Resurgence Roundup, 3/7/14
Fri Mar 07, 2014
How to Replant a Church, Part 5: Rally Your Troops
Thu Mar 06, 2014
by Bubba Jennings
The 4 Pillars of Pastoral Work
Thu Mar 06, 2014
by Dave Bruskas
10 Ideas For Keeping Lent
Wed Mar 05, 2014
by Winfield Bevins
How an Executive Pastor Frees the Lead Pastor to Do What Only He Can Do
Tue Mar 04, 2014
by Sutton Turner
A One-Man Gun Fight
Before a couple gets married, a church has them go through pre-marriage counseling. The purpose of this counseling is to help the couple understand that certain expectations for marriage may be unrealistic.
Science and experience show that rose-colored glasses always clear up, usually within first 24 to 30 months of the relationship. This means that every “happily ever after” demands the cultivation of reasonable tolerance and a willingness to forgive, as disappointment in one form or another is inevitable.
The Inevitability of Sin in Marriage
Just as inevitable as the unmet expectation is the certainty of the first transgression, as every husband and wife will eventually hurt their spouse by their words or actions. Either way (unmet expectation or sin) the intuitive response of the wounded spouse is resentment, which is a destructive force both in and out of the bedroom.
Using the metaphor of the marriage bed as a private vineyard, the Bible likens this resentment to “little foxes,” pests that enter the vineyard and interfere with intimacy (Song of Solomon 2:15). They often arrive unnoticed, planting themselves in the heart and mind of the offended spouse.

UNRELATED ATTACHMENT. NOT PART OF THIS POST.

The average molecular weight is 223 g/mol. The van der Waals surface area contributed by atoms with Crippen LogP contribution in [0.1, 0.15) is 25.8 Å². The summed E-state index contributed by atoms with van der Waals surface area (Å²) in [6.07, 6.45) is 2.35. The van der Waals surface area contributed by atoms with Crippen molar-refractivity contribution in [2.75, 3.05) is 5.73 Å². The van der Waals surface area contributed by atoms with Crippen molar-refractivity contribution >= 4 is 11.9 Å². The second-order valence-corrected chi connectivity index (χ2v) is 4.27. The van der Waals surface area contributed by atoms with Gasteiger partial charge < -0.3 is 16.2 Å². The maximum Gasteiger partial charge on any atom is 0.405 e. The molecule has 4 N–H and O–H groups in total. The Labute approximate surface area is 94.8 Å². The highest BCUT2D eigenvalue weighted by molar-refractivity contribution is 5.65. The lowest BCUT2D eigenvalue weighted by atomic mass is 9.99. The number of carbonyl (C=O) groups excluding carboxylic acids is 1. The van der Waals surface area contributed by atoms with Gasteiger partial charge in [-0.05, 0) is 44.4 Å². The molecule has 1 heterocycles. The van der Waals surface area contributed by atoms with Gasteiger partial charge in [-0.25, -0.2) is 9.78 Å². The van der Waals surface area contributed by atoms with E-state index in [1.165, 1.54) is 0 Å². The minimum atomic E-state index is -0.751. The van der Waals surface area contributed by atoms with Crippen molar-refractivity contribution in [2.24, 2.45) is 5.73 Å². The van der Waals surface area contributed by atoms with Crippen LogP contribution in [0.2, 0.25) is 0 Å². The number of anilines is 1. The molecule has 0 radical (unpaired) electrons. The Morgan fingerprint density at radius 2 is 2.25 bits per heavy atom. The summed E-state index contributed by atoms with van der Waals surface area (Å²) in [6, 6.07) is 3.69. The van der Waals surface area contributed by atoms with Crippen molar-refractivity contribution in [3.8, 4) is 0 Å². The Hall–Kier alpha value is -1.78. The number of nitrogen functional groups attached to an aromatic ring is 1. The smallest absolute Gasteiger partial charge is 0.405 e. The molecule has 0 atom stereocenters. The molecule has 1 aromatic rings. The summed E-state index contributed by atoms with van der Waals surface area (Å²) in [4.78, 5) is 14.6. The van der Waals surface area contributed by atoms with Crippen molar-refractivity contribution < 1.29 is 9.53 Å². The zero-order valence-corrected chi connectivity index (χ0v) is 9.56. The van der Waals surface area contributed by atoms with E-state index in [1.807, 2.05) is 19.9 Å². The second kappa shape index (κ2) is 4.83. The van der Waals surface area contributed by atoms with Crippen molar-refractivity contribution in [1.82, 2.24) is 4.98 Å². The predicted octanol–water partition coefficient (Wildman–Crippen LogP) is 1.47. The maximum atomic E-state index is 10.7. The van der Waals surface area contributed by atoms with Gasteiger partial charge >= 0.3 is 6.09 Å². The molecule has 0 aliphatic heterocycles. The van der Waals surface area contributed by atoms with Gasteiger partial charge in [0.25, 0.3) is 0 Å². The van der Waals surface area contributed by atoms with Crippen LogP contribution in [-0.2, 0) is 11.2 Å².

The biblical mandate to forgive each other is not optional in covenant marriage.
Small and harmless at first, they become a dangerous threat if they remain and are allowed to dwell. As anger and resentment grow, they eventually obscure even the memory of the minor first offense. This phenomenon is easily observed as couples tell their stories in coffee shops and counseling rooms— “I don’t remember what we were fighting about, but I do remember that I was absolutely furious.”
Sin and Resentment Grow in the Dark
Sometimes the offended spouse will hide their resentment, and allow it to grow. In their own minds, they unilaterally escalate the conflict, privately plotting their retaliation, even while their spouse may be oblivious to it, “Not taking her on a date!” or “No sex for him!” They privately conspire to exploit whatever power they have in the relationship, thereby quenching their desire for revenge. Whether or not it’s acted out, their bitterness simmers until the heat is turned up again, and the pot boils over with the next fight.
Bullet with Bitterfly Wings
A friend of mine was not only familiar with this phenomenon, but he had coined a name for it: He called it the “one-man gunfight,” a term so perfectly descriptive it should be a permanent part of marriage vernacular. Observing that the bitter husband or wife is always the first to get hurt in such a fight, my friend understood the wisdom of addressing conflict early, and resolving differences before the sun goes down.
We all understand this type of bitterness, but we equally understand the difficulty of letting it go. How does one catch the little foxes, and take them captive?
You’ve Covenanted to Forgive
The answer is not too complicated. Spouses must resolve to recognize resentment in its earliest form, and turn it away as quickly as it appears. The biblical mandate to forgive each other, as we have been forgiven, is not optional in covenant marriage. As we fight to see ourselves as Christ sees us, we are enabled to see our spouse as Christ sees them. Embracing God’s mercy on us, we are empowered to extend mercy—volitionally and obediently—to our spouse. That is the antidote to bitterness, and the cure for the one-man gunfight.